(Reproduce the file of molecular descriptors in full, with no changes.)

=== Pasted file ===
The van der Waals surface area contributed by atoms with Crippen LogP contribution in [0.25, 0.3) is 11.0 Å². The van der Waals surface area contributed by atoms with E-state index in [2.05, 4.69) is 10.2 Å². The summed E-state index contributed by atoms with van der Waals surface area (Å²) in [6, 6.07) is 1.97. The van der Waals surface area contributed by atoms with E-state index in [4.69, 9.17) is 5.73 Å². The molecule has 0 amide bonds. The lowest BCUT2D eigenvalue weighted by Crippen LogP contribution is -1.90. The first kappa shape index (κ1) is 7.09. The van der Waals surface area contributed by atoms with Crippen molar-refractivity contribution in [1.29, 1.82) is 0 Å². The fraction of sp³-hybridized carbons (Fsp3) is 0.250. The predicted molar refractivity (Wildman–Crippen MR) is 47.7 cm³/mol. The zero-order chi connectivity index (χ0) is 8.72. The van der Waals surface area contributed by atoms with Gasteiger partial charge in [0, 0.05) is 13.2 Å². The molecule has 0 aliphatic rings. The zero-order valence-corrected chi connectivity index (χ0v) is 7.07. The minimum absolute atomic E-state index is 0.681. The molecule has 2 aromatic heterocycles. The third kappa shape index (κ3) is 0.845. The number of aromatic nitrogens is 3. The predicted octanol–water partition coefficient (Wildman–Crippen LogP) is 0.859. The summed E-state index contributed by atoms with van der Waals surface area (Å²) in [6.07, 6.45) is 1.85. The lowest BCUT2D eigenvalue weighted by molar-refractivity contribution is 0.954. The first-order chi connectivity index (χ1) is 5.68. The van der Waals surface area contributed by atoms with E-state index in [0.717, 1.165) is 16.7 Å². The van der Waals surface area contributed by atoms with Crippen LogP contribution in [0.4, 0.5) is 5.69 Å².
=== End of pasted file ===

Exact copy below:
The van der Waals surface area contributed by atoms with Crippen LogP contribution in [0.25, 0.3) is 11.0 Å². The van der Waals surface area contributed by atoms with E-state index in [2.05, 4.69) is 10.2 Å². The summed E-state index contributed by atoms with van der Waals surface area (Å²) in [6, 6.07) is 1.97. The van der Waals surface area contributed by atoms with E-state index in [4.69, 9.17) is 5.73 Å². The molecule has 0 amide bonds. The lowest BCUT2D eigenvalue weighted by Crippen LogP contribution is -1.90. The first kappa shape index (κ1) is 7.09. The van der Waals surface area contributed by atoms with Crippen molar-refractivity contribution in [1.29, 1.82) is 0 Å². The fraction of sp³-hybridized carbons (Fsp3) is 0.250. The predicted molar refractivity (Wildman–Crippen MR) is 47.7 cm³/mol. The zero-order chi connectivity index (χ0) is 8.72. The van der Waals surface area contributed by atoms with Gasteiger partial charge in [0, 0.05) is 13.2 Å². The molecule has 0 aliphatic rings. The zero-order valence-corrected chi connectivity index (χ0v) is 7.07. The minimum absolute atomic E-state index is 0.681. The molecule has 2 aromatic heterocycles. The third kappa shape index (κ3) is 0.845. The number of aromatic nitrogens is 3. The predicted octanol–water partition coefficient (Wildman–Crippen LogP) is 0.859. The summed E-state index contributed by atoms with van der Waals surface area (Å²) in [6.07, 6.45) is 1.85. The lowest BCUT2D eigenvalue weighted by molar-refractivity contribution is 0.954. The first-order chi connectivity index (χ1) is 5.68. The van der Waals surface area contributed by atoms with E-state index in [0.717, 1.165) is 16.7 Å². The van der Waals surface area contributed by atoms with Crippen LogP contribution in [0.4, 0.5) is 5.69 Å².